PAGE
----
Today is the sad 70 th Anniversary when 6 young men from RAF Lossiemouth crashed near Bynack More in the Cairngorms on 14 August 1944. Sadly all 6 young men lost there lives and I wanted to visit the crash site on the wild open moor and pay my respects. The weather has been wild, there are bridges down in the Cairngorms and big rockfalls in the Corries. We would have to wait and see what the day produced. The forecast was poor wind 30 -40 knots with gusts and the temperatures were dropping. Heavy rain was forecast as well, It was not a day for my “Baden-Powell” shorts and I put a bit more kit in my hill bag and a flask of tea. I pick up three mates on the way and we had a leisurely drive to the Cairngorms. The river Spey was still massive, brown and the waters still raging and we were soon at Glenmore Lodge where we parked, the midges were also there eating us alive as soon as we put our boots on. If I had been on my own I would have taken my mountain bike and left it at the old Ryvoan Bothy but not today as there was no room in my car for them. A large group of kids passed us about 20 all out for a run on the track and we were impressed by the banter. Great to see!
The Green Loch An Lochan Uaine a place of great beauty. Does the colour come from the fairies washing their green clothes in it?
Park at the Lodge, the midges bite!
The track, walk ski,cyle, run
The trees and wild flowers make this special
Past the Green Loch a place of peace
And beauty. Translucent green.
Where do its colours come from?
Nature at its best!
The trees Caledonian Pine, birch and juniper added to the smell and the carpet of amazing purple heather make this a lovely walk even if you just wander along to the bothy at Rvyoan . I used to escape to this walk during lunch breaks in Mountain Rescue Meetings in the past. Then would you believe it as we were all telling our “war stories” Rescue 137 The Sea King from RAF Lossiemouth flew over us heading for Glenmore Lodge. There must be a rescue on?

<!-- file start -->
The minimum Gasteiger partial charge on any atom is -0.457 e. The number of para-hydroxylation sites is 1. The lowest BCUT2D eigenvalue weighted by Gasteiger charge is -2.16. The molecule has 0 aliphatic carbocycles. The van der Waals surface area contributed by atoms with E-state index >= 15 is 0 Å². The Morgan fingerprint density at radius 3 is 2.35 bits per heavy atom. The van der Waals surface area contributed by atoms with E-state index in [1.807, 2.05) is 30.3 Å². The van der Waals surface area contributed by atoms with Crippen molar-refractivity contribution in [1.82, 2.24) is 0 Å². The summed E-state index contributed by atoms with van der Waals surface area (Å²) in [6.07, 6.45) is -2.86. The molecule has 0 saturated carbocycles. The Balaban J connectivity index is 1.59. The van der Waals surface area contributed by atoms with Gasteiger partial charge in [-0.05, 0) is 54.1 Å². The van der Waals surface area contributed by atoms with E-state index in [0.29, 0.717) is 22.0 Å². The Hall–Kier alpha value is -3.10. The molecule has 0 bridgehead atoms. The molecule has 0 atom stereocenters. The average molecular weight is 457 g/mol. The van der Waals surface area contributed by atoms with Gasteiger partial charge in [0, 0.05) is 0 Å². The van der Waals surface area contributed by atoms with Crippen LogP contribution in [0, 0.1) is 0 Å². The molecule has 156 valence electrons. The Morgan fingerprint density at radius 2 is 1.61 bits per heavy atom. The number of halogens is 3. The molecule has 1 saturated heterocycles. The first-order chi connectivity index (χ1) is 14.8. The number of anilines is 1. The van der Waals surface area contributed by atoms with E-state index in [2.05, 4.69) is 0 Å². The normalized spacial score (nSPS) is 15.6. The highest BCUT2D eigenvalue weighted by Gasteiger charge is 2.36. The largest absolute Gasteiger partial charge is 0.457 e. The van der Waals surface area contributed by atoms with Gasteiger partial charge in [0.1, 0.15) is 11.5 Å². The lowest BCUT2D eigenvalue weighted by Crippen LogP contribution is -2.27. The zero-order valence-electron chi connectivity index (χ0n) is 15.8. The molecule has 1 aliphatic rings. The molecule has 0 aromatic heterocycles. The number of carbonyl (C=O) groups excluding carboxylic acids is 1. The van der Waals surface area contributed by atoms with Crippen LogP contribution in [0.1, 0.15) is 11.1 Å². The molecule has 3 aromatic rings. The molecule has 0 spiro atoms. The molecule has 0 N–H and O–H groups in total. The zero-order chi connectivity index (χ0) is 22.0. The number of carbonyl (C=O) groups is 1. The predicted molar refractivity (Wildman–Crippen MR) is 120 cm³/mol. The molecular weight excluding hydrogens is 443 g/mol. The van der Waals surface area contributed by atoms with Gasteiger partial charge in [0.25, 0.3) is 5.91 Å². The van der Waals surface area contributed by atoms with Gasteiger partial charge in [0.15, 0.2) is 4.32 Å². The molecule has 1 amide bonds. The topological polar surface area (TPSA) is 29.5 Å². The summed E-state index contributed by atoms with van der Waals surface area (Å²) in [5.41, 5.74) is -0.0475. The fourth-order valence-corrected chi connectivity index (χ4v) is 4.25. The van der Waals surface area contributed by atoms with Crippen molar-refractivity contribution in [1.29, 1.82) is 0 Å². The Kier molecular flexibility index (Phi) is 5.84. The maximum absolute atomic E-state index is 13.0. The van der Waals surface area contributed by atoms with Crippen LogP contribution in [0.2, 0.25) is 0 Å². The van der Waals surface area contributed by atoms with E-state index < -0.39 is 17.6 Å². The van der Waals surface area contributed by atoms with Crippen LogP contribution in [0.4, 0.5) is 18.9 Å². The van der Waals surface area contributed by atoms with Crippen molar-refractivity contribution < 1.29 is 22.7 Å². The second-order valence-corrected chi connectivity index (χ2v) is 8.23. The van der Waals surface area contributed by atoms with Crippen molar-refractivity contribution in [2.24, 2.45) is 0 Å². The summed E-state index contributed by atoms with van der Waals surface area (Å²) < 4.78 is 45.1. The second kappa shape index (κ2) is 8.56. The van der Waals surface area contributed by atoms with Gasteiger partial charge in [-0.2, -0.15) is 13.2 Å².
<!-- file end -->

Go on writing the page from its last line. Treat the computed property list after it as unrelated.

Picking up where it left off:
Rescue 137 Great memories!
We headed along the track to where the old Bynock Stables now gone, It was a place of haven in the past after a hard day on the hill or on a search or big walk on Strath Nethy a wild place in bad weather. There was a vehicle parked nearby and it belonged to the path makers who are rebuilding these popular paths and doing a magic job. In the past this was an awful muddy track now it is a work of art. The wee bridge was still there after the rain and looking good, the sun came out and the helicopter headed over for Loch Avon! I later found out that the helicopter was training with the RAF team!
The bridge over the river Nethy still there!
The smell of Heather along the track
The sound of a helicopter, a grand noise
Ryvoan nearby not today!
The Bridge still there.
The new path handcrafted.
Strath Nethy, the never-ending Glen!
Strath Nethy the never-ending Glen, the scene of many hard days in the past.
The path is such a great difference, I have done some big days from here in the past taking in most of the Cairngorm hills and always this was a wet eroded way to go. Now with the good path it is still hard work but you soon gain the high plateau of Bynack More. This is not a place to underestimate, there is little shelter and in winter or a windy day this is a wild place.
The new path to Bynock Mor what an effort that must have taken!
It was on with jackets, hats and gloves, a bit of food and drink the wind was gusting 30 mph at times and hard going. The summit was still clear on Bynack More and we headed out along the plateau to the prominent rocky North ridge. We found some shelter before the steepening near the granite Tors that allow some scrambling but not today. The views into Coire Odhar a desolate place today but so wild and how many visit this area despite the new paths? Dark clouds and the mist came in but we kept to the lee of the hill, still getting the odd gust but working our way in the summit. Again this can be fun in a winter’s day with good snow and the views (not today) are magic.
The rocky summit ridge of Bynack More before the mist came in!
The wind was really picking up along with a bit of rain but we weaved between the ridge on the lee side and only occasionally got a big gust. I saw a couple of hares still brown and darting about in the summit rocks. The summit allowed a break, no views the mist was heavy by now and it was cold, how far away is winter? We were soon off and hoping to get over the plateau to An Lurg about 4 kilometers away and visit the Wellington Crash site. I was not looking forward to leaving the path and the hard going in the peat hags that was to come!
Misty summit of Bynock Mor – above the 2000 foot contour there are no earthly worries. Tom Weir
The plateau, the windy rocky ridge
Hat and gloves on, shorts no more!
Steady walking, mist down, gusty
Use the lee side, old tricks
No views, worth the effort.
Too be continued!